'˜We need two trains an hour'

A fresh call has been made for a passing loop to increase frequency on the South Fylde rail line '“ as statistics show passenger numbers have almost doubled over the past decade.

Thursday, 2nd March 2017, 6:00 am
Updated Friday, 24th March 2017, 11:09 am
Lytham rail station
Lytham rail station

South Fylde Community Rail Partnership chairman Coun Tony Ford says the combination of the sharp increase in demand and hundreds of new homes set to be built imminently in the area means more frequent services than the current one train an hour are more vital than ever.

With line improvements taking place and even some new stations being built around the North West, Coun Ford maintains it is a realistic hope.

And his call is being backed by Fylde MP Mark Menzies, who said the introduction of a passing loop is a ‘no-brainer’.

The call comes on the eve of the 40th anniversary of the track through Lytham and St Annes being reduced from double to single track – and ahead of the line, which runs from Kirkham to Blackpool South, being closed completely for the best part of three months from November while the Preston to Blackpool North line is electrified.

Once the South Fylde line opens again late next January, the single track hourly service will resume while the Blackpool North line enjoys much-improved services.

Kirkham and Wesham is the only South Fylde station set to benefit, with new features including an additional platform, passenger lifts and step-free access.

Coun Ford said: “We urgently need a more frequent service from Fylde to Preston where travellers can pick up important connections for journeying elsewhere in the country.

“With the current hourly service, passengers can end up with a long wait at Preston station, either for a connection further afield or for a train back to Lytham or St Annes.

“And with the increase in the number of houses being built right across Fylde and lots more in the pipeline, the additional capacity is vital to get people to work.

“In addition, the Enterprise Zone at Squires Gate will be creating jobs, attracting people to work on the Fylde coast, so more frequent connections with the rest of Lancashire and beyond are crucial.

“But that extra capacity can only come from a more frequent service with two trains per hour instead of one.

“Also, recent roadworks on Clifton Drive show just how easy it is for St Annes to become gridlocked so alternatives need to be put in place and quickly.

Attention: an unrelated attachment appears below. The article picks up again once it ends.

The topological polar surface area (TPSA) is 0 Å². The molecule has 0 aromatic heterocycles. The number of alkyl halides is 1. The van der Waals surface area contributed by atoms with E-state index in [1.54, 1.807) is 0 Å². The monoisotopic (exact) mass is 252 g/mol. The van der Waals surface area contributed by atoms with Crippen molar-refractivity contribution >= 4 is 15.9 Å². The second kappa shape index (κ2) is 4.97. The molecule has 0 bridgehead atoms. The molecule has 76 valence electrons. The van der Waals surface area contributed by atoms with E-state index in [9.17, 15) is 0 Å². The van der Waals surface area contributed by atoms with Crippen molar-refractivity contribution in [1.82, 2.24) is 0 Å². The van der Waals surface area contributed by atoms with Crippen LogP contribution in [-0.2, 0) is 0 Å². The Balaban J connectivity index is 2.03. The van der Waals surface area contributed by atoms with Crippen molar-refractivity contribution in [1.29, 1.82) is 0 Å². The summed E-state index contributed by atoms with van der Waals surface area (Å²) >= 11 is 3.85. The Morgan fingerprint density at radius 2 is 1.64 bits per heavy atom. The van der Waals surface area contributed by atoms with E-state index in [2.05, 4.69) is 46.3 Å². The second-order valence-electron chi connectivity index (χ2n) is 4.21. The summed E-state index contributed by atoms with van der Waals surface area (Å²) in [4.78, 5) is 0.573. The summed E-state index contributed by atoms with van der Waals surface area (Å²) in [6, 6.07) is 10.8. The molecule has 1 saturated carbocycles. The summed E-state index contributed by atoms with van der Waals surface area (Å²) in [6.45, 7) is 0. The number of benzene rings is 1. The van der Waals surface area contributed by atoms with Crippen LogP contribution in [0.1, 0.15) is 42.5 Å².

“While it won’t quite be as simple as putting in points and a few hundred metres of additional track, a passing loop would be a relatively low-cost solution to a problem that has dogged the line for a long time and I don’t think it is too much to ask.

“It would be good to think that following the electrification work on the Blackpool North line, a better junction at Kirkham might well herald a stronger push for its installation and I have written to Mark Menzies who is a current member of the Transport Select Committee as well as Paul Maynard, Parliamentary Under-Secretary at the Department for Transport, along these lines.”

Statistics on the independent ABC Railway Guide website show that passenger numbers on the line through Fylde to Blackpool South rose from just over 20,064 in 2007 to 38,915 in 2015, the last year for which figures are currently available. A rise to more than 38,000 in 2012 – when the Open Golf Championship was last staged at Royal Lytham and St Annes and shuttle trains to the tournament operated to and from Ansdell and Fairhaven station – was followed by a fall to 34,924 in 2013.

Passenger numbers rose again to 36,596 in 2014 and further the following year.

Mr Menzies said: “At present, we have an hourly service that misses connections to London-bound trains by minutes, rendering the Blackpool South line useless to those looking to travel on from Preston to the capital.

“It is simply easier to drive to Preston and get on the train.

“A passing loop would increase the frequency of the service on the line at the end of which, let’s not forget, is one of the biggest tourist attractions in the country, Blackpool Pleasure Beach.

“In the grand scheme of things, this would involve a relatively small-scale amount of money for a huge increase in passenger numbers.

“It is a no-brainer.”

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